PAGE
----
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Wealth and Poverty (ICS Series in Self-Governance) Paperback – June 1, 1993


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Product Details

  • Paperback: 320 pages
  • Publisher: ICS Press; 2nd edition (June 1993)
  • Language: English
  • ISBN-10: 1558152407
  • ISBN-13: 978-1558152403
  • Product Dimensions: 8.8 x 6 x 0.9 inches
  • Shipping Weight: 1.3 pounds
  • Average Customer Review: 4.2 out of 5 stars  See all reviews (25 customer reviews)
  • Amazon Best Sellers Rank: #1,302,667 in Books (See Top 100 in Books)

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Customer Reviews

Every person in a market economy has to be other-directed.
"johnthirdearl"
The book ends with the obligatory note of hopeful optimism citing a need for faith with some philosophy of Charles Pierce.
Gderf
Bought it again to refresh my memory and to read the parts I didn't finish 30 years ago.
Larry Foster

Most Helpful Customer Reviews

46 of 53 people found the following review helpful By A Customer on January 27, 1999
Format: Paperback
During the Reagan Revolution this modest, simply stated summary became the "little red book" for those who ascribe to the approach to economics that the fountain of progress, on all fronts, resides in the principal that money is best left in the hands of the entrepreneur, the individual citizen, who will ferret out opportunity in the most obscure and untapped parts of the economy; as opposed to those who ascribe to the Keynesian approach of taxation and redistribution of wealth. Unfortunately, the tag, supply side, was given to Gilder's insight. In reality Gilder describes a demand side approach to economics in which the individual becomes the bird dog, finding and investing in the new and often unknown demands that society needs to advance, as opposed to the demand stimulus coming from the unimaginative, and atavistic bureaucrats of the central government.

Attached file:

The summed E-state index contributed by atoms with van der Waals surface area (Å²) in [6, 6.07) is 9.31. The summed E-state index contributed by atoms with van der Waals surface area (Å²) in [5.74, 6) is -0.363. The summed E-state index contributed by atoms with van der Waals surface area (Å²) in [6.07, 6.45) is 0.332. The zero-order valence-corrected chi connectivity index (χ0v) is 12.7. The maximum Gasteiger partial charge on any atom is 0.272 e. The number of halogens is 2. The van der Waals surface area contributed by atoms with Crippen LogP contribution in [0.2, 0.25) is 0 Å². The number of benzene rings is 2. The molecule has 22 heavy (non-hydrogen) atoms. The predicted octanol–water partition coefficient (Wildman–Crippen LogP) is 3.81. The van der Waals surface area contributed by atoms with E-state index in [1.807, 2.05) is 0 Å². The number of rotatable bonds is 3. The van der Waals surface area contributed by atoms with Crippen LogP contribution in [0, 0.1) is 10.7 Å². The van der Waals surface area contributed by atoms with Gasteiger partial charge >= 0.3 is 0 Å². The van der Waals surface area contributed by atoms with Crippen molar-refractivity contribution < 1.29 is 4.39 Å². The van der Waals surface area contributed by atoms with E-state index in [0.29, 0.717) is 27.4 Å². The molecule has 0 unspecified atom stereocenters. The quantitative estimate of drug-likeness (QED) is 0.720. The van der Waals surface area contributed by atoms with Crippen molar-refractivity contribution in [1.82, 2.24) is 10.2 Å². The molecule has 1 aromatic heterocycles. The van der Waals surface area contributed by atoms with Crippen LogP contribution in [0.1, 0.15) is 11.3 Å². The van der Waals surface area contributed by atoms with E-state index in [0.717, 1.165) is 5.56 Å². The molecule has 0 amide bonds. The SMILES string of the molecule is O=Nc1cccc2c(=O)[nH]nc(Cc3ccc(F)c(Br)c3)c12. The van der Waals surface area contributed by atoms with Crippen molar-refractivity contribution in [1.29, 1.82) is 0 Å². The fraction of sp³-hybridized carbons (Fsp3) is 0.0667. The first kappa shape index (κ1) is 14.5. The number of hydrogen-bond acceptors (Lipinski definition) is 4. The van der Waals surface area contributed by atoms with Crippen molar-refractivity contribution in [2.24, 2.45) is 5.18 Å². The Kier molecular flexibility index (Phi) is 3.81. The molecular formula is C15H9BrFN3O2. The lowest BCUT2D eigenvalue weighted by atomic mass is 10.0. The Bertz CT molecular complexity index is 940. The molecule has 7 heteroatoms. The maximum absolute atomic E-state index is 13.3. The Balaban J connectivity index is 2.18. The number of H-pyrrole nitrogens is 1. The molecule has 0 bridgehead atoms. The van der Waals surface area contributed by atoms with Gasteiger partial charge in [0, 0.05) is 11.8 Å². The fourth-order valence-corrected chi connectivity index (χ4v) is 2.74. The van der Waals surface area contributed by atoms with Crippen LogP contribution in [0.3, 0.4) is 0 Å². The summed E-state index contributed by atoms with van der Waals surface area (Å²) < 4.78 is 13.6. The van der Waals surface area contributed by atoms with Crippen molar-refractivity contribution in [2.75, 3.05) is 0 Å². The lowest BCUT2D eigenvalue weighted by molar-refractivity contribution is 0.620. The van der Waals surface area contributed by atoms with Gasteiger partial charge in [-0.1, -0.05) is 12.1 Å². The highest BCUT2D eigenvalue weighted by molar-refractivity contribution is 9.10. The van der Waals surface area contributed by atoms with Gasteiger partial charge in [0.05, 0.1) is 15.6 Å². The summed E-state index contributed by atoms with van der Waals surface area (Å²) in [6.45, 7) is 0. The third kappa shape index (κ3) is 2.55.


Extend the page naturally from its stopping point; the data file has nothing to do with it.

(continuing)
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72 of 86 people found the following review helpful By "johnthirdearl" on November 11, 2000
Format: Paperback
At some point in the last 15 years, the meaning of three key terms changed: "need" now means wanting someone else's money; "greed" means wanting to keep your own; and "compassion" is when a politician wants to arrange the transfer. You're actually accused of "lacking compassion" if you object to this kind of redistribution. According to George Gilder's marvelous "Wealth and Poverty," this so-called "compassion" is nothing but a very misleading, pious moral high ground.

One of the chief critiques of capitalism over the years by socialists, liberals, clergymen, and--most notably--the poor has not been of its practical achievements, but rather the perception of its moral character. Most of them have got the idea that the source of wealth comes from sinful, anti-Judeo-Christian avarice. Wealth, they often assert, comes from "taking," and therefore the way to combat poverty is to "take" it back and redistribute it. But as Gilder explains, the essence of capitalism is "giving."